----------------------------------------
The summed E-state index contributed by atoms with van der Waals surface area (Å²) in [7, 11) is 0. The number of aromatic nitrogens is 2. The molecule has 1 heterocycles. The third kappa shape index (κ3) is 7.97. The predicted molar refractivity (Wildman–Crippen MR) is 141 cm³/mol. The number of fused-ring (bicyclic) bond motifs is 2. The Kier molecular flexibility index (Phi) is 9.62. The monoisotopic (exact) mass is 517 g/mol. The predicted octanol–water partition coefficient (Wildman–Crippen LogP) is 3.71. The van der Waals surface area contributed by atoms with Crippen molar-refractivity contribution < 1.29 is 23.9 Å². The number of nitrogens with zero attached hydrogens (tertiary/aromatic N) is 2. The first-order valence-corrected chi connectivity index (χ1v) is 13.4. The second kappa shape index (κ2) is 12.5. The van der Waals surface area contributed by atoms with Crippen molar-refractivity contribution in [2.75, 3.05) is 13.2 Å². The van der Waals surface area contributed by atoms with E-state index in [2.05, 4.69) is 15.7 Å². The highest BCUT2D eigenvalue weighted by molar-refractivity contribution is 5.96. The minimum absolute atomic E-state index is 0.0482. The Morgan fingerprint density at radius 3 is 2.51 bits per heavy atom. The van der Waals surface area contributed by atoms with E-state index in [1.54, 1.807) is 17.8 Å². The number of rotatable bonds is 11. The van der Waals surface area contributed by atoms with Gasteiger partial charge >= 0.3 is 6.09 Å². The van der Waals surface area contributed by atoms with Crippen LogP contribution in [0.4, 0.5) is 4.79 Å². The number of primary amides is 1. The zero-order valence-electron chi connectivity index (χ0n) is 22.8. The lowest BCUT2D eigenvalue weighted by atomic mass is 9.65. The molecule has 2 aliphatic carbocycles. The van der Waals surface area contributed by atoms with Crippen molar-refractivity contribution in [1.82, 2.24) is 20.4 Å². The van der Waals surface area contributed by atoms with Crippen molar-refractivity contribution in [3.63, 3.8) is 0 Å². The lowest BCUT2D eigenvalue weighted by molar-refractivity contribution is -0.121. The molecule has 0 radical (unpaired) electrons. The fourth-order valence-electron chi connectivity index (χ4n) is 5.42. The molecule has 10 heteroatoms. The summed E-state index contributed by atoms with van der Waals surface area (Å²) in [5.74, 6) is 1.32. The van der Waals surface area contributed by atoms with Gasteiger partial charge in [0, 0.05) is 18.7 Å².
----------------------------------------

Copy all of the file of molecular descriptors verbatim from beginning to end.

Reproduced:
The summed E-state index contributed by atoms with van der Waals surface area (Å²) in [7, 11) is 0. The number of aromatic nitrogens is 2. The molecule has 1 heterocycles. The third kappa shape index (κ3) is 7.97. The predicted molar refractivity (Wildman–Crippen MR) is 141 cm³/mol. The number of fused-ring (bicyclic) bond motifs is 2. The Kier molecular flexibility index (Phi) is 9.62. The monoisotopic (exact) mass is 517 g/mol. The predicted octanol–water partition coefficient (Wildman–Crippen LogP) is 3.71. The van der Waals surface area contributed by atoms with Crippen molar-refractivity contribution < 1.29 is 23.9 Å². The number of nitrogens with zero attached hydrogens (tertiary/aromatic N) is 2. The first-order valence-corrected chi connectivity index (χ1v) is 13.4. The second kappa shape index (κ2) is 12.5. The van der Waals surface area contributed by atoms with Crippen molar-refractivity contribution in [2.75, 3.05) is 13.2 Å². The van der Waals surface area contributed by atoms with E-state index in [2.05, 4.69) is 15.7 Å². The highest BCUT2D eigenvalue weighted by molar-refractivity contribution is 5.96. The minimum absolute atomic E-state index is 0.0482. The Morgan fingerprint density at radius 3 is 2.51 bits per heavy atom. The van der Waals surface area contributed by atoms with E-state index in [1.54, 1.807) is 17.8 Å². The number of rotatable bonds is 11. The van der Waals surface area contributed by atoms with Gasteiger partial charge >= 0.3 is 6.09 Å². The van der Waals surface area contributed by atoms with Crippen LogP contribution in [0.4, 0.5) is 4.79 Å². The number of primary amides is 1. The zero-order valence-electron chi connectivity index (χ0n) is 22.8. The lowest BCUT2D eigenvalue weighted by atomic mass is 9.65. The molecule has 2 aliphatic carbocycles. The van der Waals surface area contributed by atoms with Crippen molar-refractivity contribution in [1.82, 2.24) is 20.4 Å². The van der Waals surface area contributed by atoms with Crippen molar-refractivity contribution in [3.63, 3.8) is 0 Å². The lowest BCUT2D eigenvalue weighted by molar-refractivity contribution is -0.121. The molecule has 0 radical (unpaired) electrons. The fourth-order valence-electron chi connectivity index (χ4n) is 5.42. The molecule has 10 heteroatoms. The summed E-state index contributed by atoms with van der Waals surface area (Å²) in [5.74, 6) is 1.32. The van der Waals surface area contributed by atoms with Gasteiger partial charge in [0, 0.05) is 18.7 Å².